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shreesh-demp

Start of the
Dempster Highway

The Dempster Highway is well known for its beautiful scenery and rough driving conditions. They brave blowing snow, white-outs, ice fog, and creepy innkeepers on this stretch.

It seemed like everyone in Whitehorse had come to know that we were going to do the Dempster. And, immediately everyone was full of advice, even though I was very doubtful whether any had attemped a winter crossing. “With that car you’ll have no problems. No way you gonna make it with those tires. I go 80 kph the entire way. Go slow!! This is the fookin Arctic! I have a friend in… Hey, I love San Francisco, I was just there”.

arctic-circle

The Arctic Circle

One can say that we drove here to do the Dempster, our first adventure on this trip. In the summer the shale highway is infamous for chewing up tires – one of the people we met takes four (!) spares with him when he goes on the Dempster. In winter the shale freezes and the chances of getting a flat go down greatly but other, more significant problems crop up. Howling winds blowing snow can swallow up a big-rig and if you slip off the road you’ll likely be waiting hours for help.

Gesu bambino

On entering the NorthWest Territories

Traveling with winter survival gear is essential. Extra food, water, warm clothing, and emergency candles to survive a night out in the arctic are carried by all prudent motorists. In addition to those we have two shovels, satellite phone, and full mountaineering down gear to keep warm.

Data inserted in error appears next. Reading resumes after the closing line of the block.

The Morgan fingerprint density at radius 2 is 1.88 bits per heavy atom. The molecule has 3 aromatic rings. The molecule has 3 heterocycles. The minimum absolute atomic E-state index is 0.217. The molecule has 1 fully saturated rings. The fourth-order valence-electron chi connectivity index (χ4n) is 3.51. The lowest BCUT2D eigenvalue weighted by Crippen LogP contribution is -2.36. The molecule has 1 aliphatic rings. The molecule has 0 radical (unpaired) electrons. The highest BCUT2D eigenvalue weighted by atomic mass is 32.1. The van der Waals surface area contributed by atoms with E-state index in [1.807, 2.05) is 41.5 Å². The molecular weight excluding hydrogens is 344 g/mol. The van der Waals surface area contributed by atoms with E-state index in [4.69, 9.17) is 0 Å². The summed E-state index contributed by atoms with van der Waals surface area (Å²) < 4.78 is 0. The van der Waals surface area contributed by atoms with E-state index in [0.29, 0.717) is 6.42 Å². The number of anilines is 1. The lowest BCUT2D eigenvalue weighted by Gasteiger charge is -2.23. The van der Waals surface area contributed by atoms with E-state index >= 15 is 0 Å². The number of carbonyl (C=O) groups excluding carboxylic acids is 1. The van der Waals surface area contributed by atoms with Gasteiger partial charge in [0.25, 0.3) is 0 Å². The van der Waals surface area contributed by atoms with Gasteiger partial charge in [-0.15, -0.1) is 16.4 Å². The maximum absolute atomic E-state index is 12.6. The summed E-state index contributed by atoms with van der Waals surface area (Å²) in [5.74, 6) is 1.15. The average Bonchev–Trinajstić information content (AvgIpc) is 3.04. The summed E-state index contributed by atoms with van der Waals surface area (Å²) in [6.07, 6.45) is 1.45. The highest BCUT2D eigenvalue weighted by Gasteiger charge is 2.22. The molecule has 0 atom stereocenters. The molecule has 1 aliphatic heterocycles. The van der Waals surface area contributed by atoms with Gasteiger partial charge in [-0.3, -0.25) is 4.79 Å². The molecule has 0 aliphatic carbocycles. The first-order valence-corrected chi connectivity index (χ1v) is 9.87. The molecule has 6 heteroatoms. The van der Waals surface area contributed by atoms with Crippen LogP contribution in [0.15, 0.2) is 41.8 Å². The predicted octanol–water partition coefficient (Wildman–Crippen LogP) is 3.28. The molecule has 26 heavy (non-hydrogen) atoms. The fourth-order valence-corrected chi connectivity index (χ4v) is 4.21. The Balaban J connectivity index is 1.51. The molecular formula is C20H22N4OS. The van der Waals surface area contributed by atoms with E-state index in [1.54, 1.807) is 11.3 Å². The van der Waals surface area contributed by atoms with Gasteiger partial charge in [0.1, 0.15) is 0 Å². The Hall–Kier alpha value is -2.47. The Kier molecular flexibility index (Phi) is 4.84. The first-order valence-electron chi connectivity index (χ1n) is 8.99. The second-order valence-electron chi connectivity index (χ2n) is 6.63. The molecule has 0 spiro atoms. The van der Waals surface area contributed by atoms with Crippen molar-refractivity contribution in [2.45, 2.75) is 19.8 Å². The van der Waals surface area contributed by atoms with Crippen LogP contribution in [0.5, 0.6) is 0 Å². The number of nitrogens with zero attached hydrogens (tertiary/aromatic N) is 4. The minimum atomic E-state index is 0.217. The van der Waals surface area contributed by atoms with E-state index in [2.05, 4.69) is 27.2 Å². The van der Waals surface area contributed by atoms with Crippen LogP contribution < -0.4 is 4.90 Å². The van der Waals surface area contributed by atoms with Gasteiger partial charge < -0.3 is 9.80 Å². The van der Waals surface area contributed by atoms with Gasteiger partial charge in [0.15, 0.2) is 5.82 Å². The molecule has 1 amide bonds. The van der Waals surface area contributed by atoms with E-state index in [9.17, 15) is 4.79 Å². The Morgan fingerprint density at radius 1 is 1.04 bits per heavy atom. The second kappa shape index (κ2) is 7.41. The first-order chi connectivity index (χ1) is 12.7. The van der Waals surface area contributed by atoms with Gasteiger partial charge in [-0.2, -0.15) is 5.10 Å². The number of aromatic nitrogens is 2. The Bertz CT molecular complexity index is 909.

We got on the Dempster at in total darkness at 8:30am. The first section was very slippery and the going was slow until the sun rose to illuminate the roadway so we could gauge the road conditions. Frequent brake tests further assessed the traction quality. The weather was good and we made the Hotel at Eagle Plains well before sunset.

peel-crossing

Peel River Ice Crossing

Out of Eagle Plains the next day the conditions deteriorated quickly with blowing snow forming snow drifts that the FJ had to plow through. At the border to the Northwest Territories we were in a near white-out. Like the Saramago novel “Blindness” I felt like I had been dropped into an ocean of milk where it is hard to tell which way is up.

A new winter horror without a name greeted us – fog with super cooled droplets of water that freeze on contact with the windshield or the road. It was a fog that would have solidified into layer of ice if we hadn’t cranked the heater. So here we were, in the Arctic, and boiling in our car!

The Peel River had frozen and the Canadians had created an ice crossing. The weight limit was 3500kg, but there was no one around to check for Darwin Award candidates who would ignore this. After a tough journey we came to a warm reception from the Gwich’in government office, with warm coffee, smiles, and home-baked snacks…

sunrise fox-road dempster2

16 Responses to “Driving the Dempster in Winter”

  1. Eduard says:

    The pictures are just amazing! I am getting addicted…

  2. Fred says:

    In that last picture; is that a bank of freezing fog coming towards you? Spooky!